Archive for the ‘International Quilt Festival’ Category

What Teaching at International Quilt Festival Houston Prep looks like!

Wednesday, September 26th, 2018

This is what teacher prep for teaching in Houston looks like, including well over 100 feet of parchment cut for kits!

There’s still some spaces in my classes…I’d love to see you there because I’m ready for full classes!  This is what handouts and basic class samples looks like.  Add more quilts, stuff I’m shipping, etc., and that’s just with three full-day classes and the Machine Quilting Forum!  Here’s what I’m teaching:

Teaching my favorite and most popular classes! Click HERE to go to the Classes page for Quilt Festival.

If you’re interested in any of my classes and have questions, please do write and ask!  I’m happy to answer.  The first two are fused collage.  Birch Pond is best suited to someone new to art quilting.  Collage the Garden can be a rank beginner who is adventuresome or the more intermediate art quilter wanting to do their own thing.  Fine Finishes is how to finish your quilts (traditional, modern, art).

Here’s a question for you:  should I rename Fine Finishes–An Album of Techniques  to “Bindings and Facings and Piping, Oh My!” ????

Teaching at IQF Houston — Fine Finishes, an Album of Techniques, MQForum

Tuesday, August 7th, 2018

YES, I’ll teach you how to get perfect miters that match your seam measurement, no matter what it is, without having to measure! Today I’ll talk about my Fine Finishes workshop, #525 from 9-5 on Friday, November 9th, at International Quilt Festival Houston.  Link to register is here and at the bottom of this post.

This class is all about what to do with the edges of your quilt…and not just straight edges:  curves, inside points, sharp angles, facings not just bindings.  Using techniques adapted from high end garment construction, you’ll achieve precise results, perfect corners, perfect miters, without measuring your seam allowance!

You’ll learn about all of these and, depending on how fast you work, make at least four samples, maybe more. In Houston, it is class #525 on Friday.

 

Fine Finishes has proved a perennial favorite –sign up soon!  If the PERFECT bias binding hasn’t happened for you, or the PERFECT facing for an art quilt, one that doesn’t roll and bulge, you need this class.  Have you ever considered piping?  Time consuming, but OH MY what a wonder!  So worth it … try these and more as time permits.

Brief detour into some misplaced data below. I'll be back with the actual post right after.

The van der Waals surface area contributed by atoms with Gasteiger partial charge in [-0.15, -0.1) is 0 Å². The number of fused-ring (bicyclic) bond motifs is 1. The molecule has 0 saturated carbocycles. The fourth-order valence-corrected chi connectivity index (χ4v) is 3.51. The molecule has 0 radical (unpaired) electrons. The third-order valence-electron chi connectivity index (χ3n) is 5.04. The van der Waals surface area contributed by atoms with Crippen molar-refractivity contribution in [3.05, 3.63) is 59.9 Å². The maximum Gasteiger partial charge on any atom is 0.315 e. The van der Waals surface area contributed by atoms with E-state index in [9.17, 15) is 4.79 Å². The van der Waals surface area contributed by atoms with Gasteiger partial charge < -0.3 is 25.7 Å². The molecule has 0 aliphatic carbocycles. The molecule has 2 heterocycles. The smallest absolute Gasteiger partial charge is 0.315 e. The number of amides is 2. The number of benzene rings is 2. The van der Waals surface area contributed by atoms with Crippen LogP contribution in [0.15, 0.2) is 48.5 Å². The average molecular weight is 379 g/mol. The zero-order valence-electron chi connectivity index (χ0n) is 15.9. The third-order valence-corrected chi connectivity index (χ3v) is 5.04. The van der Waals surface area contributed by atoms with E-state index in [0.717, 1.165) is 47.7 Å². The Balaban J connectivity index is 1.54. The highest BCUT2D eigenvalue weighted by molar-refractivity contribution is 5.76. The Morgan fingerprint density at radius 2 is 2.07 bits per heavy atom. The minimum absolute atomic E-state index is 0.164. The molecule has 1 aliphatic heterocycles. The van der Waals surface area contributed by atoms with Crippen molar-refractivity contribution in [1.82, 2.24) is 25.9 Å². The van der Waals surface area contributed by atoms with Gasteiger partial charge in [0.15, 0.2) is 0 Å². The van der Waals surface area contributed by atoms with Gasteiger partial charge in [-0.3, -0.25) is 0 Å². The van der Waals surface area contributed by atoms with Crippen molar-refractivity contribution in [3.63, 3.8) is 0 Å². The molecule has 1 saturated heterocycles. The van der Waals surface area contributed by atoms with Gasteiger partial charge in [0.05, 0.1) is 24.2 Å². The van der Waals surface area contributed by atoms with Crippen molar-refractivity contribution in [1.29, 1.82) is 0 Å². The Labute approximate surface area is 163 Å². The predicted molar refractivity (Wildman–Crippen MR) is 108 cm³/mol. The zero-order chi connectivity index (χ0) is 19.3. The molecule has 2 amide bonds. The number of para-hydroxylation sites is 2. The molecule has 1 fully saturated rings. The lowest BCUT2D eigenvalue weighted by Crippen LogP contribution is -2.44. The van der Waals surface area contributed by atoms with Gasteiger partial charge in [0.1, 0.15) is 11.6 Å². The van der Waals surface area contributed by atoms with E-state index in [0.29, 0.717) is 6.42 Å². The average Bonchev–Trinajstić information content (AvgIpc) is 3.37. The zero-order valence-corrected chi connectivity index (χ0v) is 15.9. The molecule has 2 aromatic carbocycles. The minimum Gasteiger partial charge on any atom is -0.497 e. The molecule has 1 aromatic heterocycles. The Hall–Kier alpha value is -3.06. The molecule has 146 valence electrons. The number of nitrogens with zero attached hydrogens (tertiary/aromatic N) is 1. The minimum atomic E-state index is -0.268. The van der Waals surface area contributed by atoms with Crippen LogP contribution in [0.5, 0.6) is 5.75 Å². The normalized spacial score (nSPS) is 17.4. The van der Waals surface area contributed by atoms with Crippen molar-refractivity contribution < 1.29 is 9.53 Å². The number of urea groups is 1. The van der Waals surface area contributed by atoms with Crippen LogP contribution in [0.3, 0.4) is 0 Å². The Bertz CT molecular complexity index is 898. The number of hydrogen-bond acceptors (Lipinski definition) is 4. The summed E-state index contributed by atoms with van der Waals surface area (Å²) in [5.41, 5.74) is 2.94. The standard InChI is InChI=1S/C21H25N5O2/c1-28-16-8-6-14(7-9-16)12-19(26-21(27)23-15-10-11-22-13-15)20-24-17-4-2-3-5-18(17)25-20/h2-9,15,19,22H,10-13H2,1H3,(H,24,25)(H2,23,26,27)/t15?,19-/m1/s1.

Last but not least–and it usually fills up fast–is the Machine Quilting Forum on Thursday morning.   Think of it as not-so-speedy dating for machine quilters.  We meet in one of the large “ballrooms” at the convention center. The first hour is an introduction to the presenters (I think there are six of us, or maybe seven, this year):  each teacher gets a few minutes to share about 7 slides representing who they are as quilters.  Then the participants break up into six (or seven) groups.  Each group goes to a certain teacher, then after 20 minutes (15 presentation, 5 Q&A) a bell rings and the participants move to the next teacher.  This is a fabulous way to learn a lot in a short time, get a great idea of a teacher’s style teaching, see if you want to take a class with them or have them come teach for your guild.

Registration is OPEN for classes for International Quilt Festival Houston 2018, including my four classes.  For more info on the other workshops, my first class, Birch Pond Season,  is covered here.  Collage the Garden, one of my newest classes and proving to be one of the most popular, is covered here.

Teaching at IQF Houston 2018: Collage the Garden

Friday, August 3rd, 2018

Interested in trying your hand at art quilts? Not sure where to start? This class has proved a perennial favorite at IQF Houston (and elsewhere)–sign up soon!

Yes, registration is OPEN for classes for International Quilt Festival Houston 2018, including my four classes.  I’ll recap my four classes (well, three full day classes and the Machine Quilting Forum). My first class, Birch Pond Season,  is already covered here.  Today, I’ll share about Collage the Garden, one of my newest classes and proving to be one of the most popular.  I hope to see some of you in it!

This workshop is all about how I –and now YOU– can create imagery from a photograph to create your own fused, collaged art quilt.  In Houston, this workshop is offered as a one-day class.  I’ll provide photos to teach you how to use a photo to map out your shapes and values, then you will start (and maybe finish?) creating the pink water lily or the orange tiger lily.  For this outing in Houston, you will be bringing and fusing up your own fabrics (or bring them pre-fused–I prefer Mistyfuse and will have it available in class–it has the lightest weight and softest hand of any of the fusibles).  This is a no-sewing class, but we will talk about how to quilt your fused artwork when you get home.

Collage the Garden: I’ll teach you “how did she do that” so that you can create your own art from your own photos

Detail of the Pink Water Lily

Here’s the Tiger Lily option fused in batiks

And the tiger lily done in hand-dyes….it’s the same but different. What fabrics will you choose?

You can see the supply list here.

Click on this link to sign up for Class 339 and spend Wednesday playing with me!   Class ends at five–just in time for IQA member preview opening at 5 (and general public preview at 7).